Housing justice work, it turns out, doesn’t only provide a solidarity model for keeping people in their homes. It also helps people heal from the trauma of facing the unjust eviction. How? By reminding people they are not alone, by creating supportive community around them, and by providing ways to take action in solidarity with others. Cheryl Semnack, an active member of City Life, came to the organization for help with her case, and she has stayed because she discovered that “City Life is a family. We laugh and cry and share our war stories. We stick together. If you have a court date, you can look behind you and see an army of people backing you up.” Compare that to applying for services.  “When you apply for services,” Cheryl says, “you get the service if you’re lucky, but you’re still alone. But when you’re organizing for social change, you feel solidarity with others.”

When it comes to black women facing skyrocketing rents and increased chance of eviction, consider Rosalind Johnson. She has been working with City Life and helping to organize a tenants’ union at her apartment in a rapidly gentrifying neighborhood in Boston.

“The corporate landlords that took over my building and tried to raise the rents only cared about their profits,” she told me in a recent conversation. Having been active at her union at work, she applied the same principle to her home: Join with others. Find power in numbers. Tell the landlord he has to negotiate with the whole group. “The landlord knows we mean business,” she says. “He realizes we’re stronger in numbers than we are alone.”

When friends or family members mention that they’ve got a problem with a large rent increase, she tells them about organizing a tenants’ union. “When you’re involved in something like that, you lose your fear in other areas of life too. You learn not to be afraid to speak out. You speak out on the job and in the family.”

This “How Housing Matters” research was funded by the McArthur Foundation, which puts a significant focus on housing. I looked at their website and discovered that this policy brief is part of a five-year, $25 million initiative to explore “the notion that affordable housing may be an essential `platform’ that promotes positive outcomes in education, employment, and physical and mental health, among other areas.”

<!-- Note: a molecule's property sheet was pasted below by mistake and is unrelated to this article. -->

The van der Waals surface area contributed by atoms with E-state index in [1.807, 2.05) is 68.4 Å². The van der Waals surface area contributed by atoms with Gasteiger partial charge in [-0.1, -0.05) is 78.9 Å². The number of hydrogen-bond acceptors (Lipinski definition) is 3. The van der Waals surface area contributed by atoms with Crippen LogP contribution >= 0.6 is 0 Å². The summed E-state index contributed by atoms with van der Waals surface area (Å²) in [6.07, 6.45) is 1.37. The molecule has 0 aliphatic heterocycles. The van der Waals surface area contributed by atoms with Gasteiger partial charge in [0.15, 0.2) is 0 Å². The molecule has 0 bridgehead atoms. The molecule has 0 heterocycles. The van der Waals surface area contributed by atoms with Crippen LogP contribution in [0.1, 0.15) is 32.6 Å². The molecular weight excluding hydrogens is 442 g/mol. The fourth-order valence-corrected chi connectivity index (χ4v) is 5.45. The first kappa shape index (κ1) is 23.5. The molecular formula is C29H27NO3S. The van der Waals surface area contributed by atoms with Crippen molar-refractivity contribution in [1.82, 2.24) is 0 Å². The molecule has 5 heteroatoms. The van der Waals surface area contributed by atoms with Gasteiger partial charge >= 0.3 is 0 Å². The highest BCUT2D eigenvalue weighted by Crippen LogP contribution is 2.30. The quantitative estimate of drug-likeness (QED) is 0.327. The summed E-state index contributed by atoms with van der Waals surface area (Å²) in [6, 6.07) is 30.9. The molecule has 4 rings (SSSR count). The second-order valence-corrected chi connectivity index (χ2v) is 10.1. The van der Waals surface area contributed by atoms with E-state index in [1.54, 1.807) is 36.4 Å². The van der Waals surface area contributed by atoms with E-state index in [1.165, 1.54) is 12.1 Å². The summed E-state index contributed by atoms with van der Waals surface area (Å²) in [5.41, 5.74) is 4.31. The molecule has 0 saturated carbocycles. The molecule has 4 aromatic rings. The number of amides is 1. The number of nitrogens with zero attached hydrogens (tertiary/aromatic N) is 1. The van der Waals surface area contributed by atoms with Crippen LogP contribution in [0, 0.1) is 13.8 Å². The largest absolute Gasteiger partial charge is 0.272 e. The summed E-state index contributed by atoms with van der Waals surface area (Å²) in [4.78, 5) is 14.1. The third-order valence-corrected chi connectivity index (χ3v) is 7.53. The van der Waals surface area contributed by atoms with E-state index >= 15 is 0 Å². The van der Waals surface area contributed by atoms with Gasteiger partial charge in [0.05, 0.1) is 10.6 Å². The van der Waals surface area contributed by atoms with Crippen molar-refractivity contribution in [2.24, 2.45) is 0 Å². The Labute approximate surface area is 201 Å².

Who spends $25 million exploring a “notion”? Especially when the notion is basic common sense – that housing “may” be an essential “platform” for “positive outcomes.”

The McArthur Foundation money comes from banking and real estate. Perhaps there is some level at which the members of the foundation care about making life better for people. But they are less interested in giving up power. In fact they spend their money to keep their power intact. They fund the research that points to policy recommendations that leave all the basic institutions in place – such as a for profit housing industry, and racist and sexist institutions that systematically deprive women, people of color, and poor people of resources and basic rights.

If they really cared about black women being “locked out,” they would use their resources to support organizing. Building a grassroots base of people fighting for justice gives regular people a voice; it creates a model for how to rise up together. As Melonie told me, “We need to fight for better short-term policies andfight for deeper change. The more organizing I do, the more I see the bigger picture. The more I ask: What do we want? What are some alternatives to the current structures?”

Imagine if we had $25 million to research that!

Cynthia Peters is the editor of The Change Agent and a member of City Life/Vida Urbana.